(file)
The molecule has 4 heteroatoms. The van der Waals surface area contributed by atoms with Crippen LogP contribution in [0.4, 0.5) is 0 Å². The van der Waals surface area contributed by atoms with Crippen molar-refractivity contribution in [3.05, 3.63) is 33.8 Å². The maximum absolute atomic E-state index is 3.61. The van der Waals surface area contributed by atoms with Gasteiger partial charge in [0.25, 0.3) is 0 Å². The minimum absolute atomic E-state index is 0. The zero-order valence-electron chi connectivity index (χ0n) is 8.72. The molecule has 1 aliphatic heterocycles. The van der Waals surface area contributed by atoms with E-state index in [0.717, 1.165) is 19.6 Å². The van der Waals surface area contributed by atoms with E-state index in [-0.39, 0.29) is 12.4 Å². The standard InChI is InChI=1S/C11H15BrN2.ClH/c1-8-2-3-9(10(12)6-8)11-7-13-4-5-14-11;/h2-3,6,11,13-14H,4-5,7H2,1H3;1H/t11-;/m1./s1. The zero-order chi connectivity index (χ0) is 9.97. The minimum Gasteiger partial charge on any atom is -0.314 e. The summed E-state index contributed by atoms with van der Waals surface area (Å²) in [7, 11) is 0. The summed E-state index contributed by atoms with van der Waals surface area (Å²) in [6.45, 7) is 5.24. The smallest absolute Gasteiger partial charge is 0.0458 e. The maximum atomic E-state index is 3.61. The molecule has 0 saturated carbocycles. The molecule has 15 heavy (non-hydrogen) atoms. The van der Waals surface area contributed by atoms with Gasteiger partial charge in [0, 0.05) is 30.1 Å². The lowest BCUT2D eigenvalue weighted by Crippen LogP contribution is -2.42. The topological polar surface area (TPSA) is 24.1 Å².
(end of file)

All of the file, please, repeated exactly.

The molecule has 4 heteroatoms. The van der Waals surface area contributed by atoms with Crippen LogP contribution in [0.4, 0.5) is 0 Å². The van der Waals surface area contributed by atoms with Crippen molar-refractivity contribution in [3.05, 3.63) is 33.8 Å². The maximum absolute atomic E-state index is 3.61. The van der Waals surface area contributed by atoms with Gasteiger partial charge in [0.25, 0.3) is 0 Å². The minimum absolute atomic E-state index is 0. The zero-order valence-electron chi connectivity index (χ0n) is 8.72. The molecule has 1 aliphatic heterocycles. The van der Waals surface area contributed by atoms with E-state index in [0.717, 1.165) is 19.6 Å². The van der Waals surface area contributed by atoms with E-state index in [-0.39, 0.29) is 12.4 Å². The standard InChI is InChI=1S/C11H15BrN2.ClH/c1-8-2-3-9(10(12)6-8)11-7-13-4-5-14-11;/h2-3,6,11,13-14H,4-5,7H2,1H3;1H/t11-;/m1./s1. The zero-order chi connectivity index (χ0) is 9.97. The minimum Gasteiger partial charge on any atom is -0.314 e. The summed E-state index contributed by atoms with van der Waals surface area (Å²) in [7, 11) is 0. The summed E-state index contributed by atoms with van der Waals surface area (Å²) in [6.45, 7) is 5.24. The smallest absolute Gasteiger partial charge is 0.0458 e. The maximum atomic E-state index is 3.61. The molecule has 0 saturated carbocycles. The molecule has 15 heavy (non-hydrogen) atoms. The van der Waals surface area contributed by atoms with Gasteiger partial charge in [0, 0.05) is 30.1 Å². The lowest BCUT2D eigenvalue weighted by Crippen LogP contribution is -2.42. The topological polar surface area (TPSA) is 24.1 Å².